William Styron is reported as defending the sexual activity in his recent Sophie’s Choice on the grounds that ‘the battle to write explicitly about sex was fought long and hard. We must never begin to surrender that victory.’ The argument strikes one as considerably less silly when removed to the context of John McGahern’s fiction.
The full text of this book review is only available to subscribers of the London Review of Books.
Vol. 1 No. 3 · 22 November 1979
SIR: As a common reader with the usual limited book-purchasing power, I read with anticipation D.J. Enright’s review of John McGahern’s latest novel, The Pornographer, in your last issue (LRB, 8 November). McGahern’s previous work, The Leavetaking, had impressed me as second only to Sons and Lovers in its ability to transmit childhood memory. I am indebted to Mr Enright for the knowledge that women in real life get pregnant from intercourse, especially in Ireland; that the distinction between the old porn and the new is that of ‘soft mounds’ versus ‘polar bears’ (sic); that what the Irish don’t have is the biggest thing they have; and finally, but by no means least valuably, that happiness, current permissiveness notwithstanding, is as scarce as ever. I was further gratified to learn that the writing of pornography may either shed light on the necessity of the IRA or, at worst, be a partial solution to (life’s?) problems. I was perplexed at Mr Enright’s dismissal of the book’s prose as ‘poetic’ and at his inexplicable aversion to melancholy characters, especially those without names. But no matter. What I missed, however, was any attempt at divining the author’s intentions, or providing a yardstick for his achievement which the reader might share. At the end, I was uncertain whether my £4.95 would be better spent on this novel or a performance of No Sex, Please—We’re British.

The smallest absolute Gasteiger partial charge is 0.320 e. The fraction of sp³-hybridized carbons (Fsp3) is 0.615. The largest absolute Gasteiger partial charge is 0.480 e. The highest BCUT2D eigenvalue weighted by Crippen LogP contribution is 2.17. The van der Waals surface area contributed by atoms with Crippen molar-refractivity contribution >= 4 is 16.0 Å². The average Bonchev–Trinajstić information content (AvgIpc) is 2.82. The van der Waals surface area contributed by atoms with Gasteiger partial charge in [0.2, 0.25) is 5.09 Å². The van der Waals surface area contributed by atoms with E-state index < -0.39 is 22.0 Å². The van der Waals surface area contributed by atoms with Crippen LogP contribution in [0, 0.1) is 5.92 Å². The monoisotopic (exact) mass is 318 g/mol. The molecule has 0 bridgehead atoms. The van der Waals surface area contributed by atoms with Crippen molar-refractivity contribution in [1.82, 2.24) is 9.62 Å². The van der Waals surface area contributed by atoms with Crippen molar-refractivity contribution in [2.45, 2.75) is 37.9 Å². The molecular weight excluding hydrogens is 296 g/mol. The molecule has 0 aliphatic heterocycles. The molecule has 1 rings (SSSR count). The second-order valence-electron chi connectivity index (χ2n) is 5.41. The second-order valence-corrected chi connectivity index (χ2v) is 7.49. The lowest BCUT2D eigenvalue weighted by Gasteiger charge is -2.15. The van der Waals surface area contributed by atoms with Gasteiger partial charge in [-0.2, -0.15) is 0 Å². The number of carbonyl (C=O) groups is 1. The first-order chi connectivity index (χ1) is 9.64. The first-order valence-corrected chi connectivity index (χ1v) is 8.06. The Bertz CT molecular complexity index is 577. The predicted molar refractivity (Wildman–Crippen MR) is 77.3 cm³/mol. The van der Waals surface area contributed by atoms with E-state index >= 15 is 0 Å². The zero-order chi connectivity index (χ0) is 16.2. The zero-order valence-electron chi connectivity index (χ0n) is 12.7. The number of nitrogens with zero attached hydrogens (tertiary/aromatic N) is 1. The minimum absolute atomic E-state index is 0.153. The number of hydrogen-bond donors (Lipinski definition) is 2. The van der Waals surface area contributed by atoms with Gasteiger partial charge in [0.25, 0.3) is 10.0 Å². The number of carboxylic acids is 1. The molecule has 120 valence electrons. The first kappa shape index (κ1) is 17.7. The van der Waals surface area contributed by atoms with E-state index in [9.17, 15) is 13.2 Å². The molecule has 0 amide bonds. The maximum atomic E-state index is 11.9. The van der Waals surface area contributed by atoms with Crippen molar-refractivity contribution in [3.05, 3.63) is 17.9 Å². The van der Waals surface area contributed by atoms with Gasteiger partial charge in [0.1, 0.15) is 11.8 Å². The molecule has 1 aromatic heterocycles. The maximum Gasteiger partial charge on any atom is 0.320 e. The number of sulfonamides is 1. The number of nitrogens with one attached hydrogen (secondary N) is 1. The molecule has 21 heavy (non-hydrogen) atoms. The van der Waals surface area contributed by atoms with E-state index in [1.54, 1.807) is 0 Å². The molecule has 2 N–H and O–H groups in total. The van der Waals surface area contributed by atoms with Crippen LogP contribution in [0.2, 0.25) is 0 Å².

SIR: D.J. Enright has a lot of good fun with the thought that John McGahern’s new novel exhibits a hero who is ‘relentlessly miserable’, though the Ireland he lives in affords plenty to eat and drink. But people are often miserable, and there’s a literature to show, together with much in the way of other evidence, that Irish people, perhaps, are especially miserable. Their misery may even be a factor that helps to account for what they have been doing to each other, North and South, in the last few years. Then again, Mr Enright’s good fun has a touch of that English indifference which may be another factor of the same kind.
Mr Enright writes in the course of his review:
When the woman tells him in her innocent way, ‘I love you. I often cried out for you … I want to eat and drink you,’ he shudders away in distaste. ‘I thought nobody could tell anybody that, and I listened to the loud street.’
A knowledge of McGahern’s previous fictions suggests that the words which describe the man’s miserable response might read, in their full context, rather strongly. These fictions have something to communicate about what certain people cannot say, and cannot do, and about more than one variety of hunger. This is not to deny that Mr Enright could well have a point when he adds that the man’s ‘fastidiousness does not deter him from some fancy prose in his own thoughts: “I willed all sense down to living in her wetness like in a wound.”’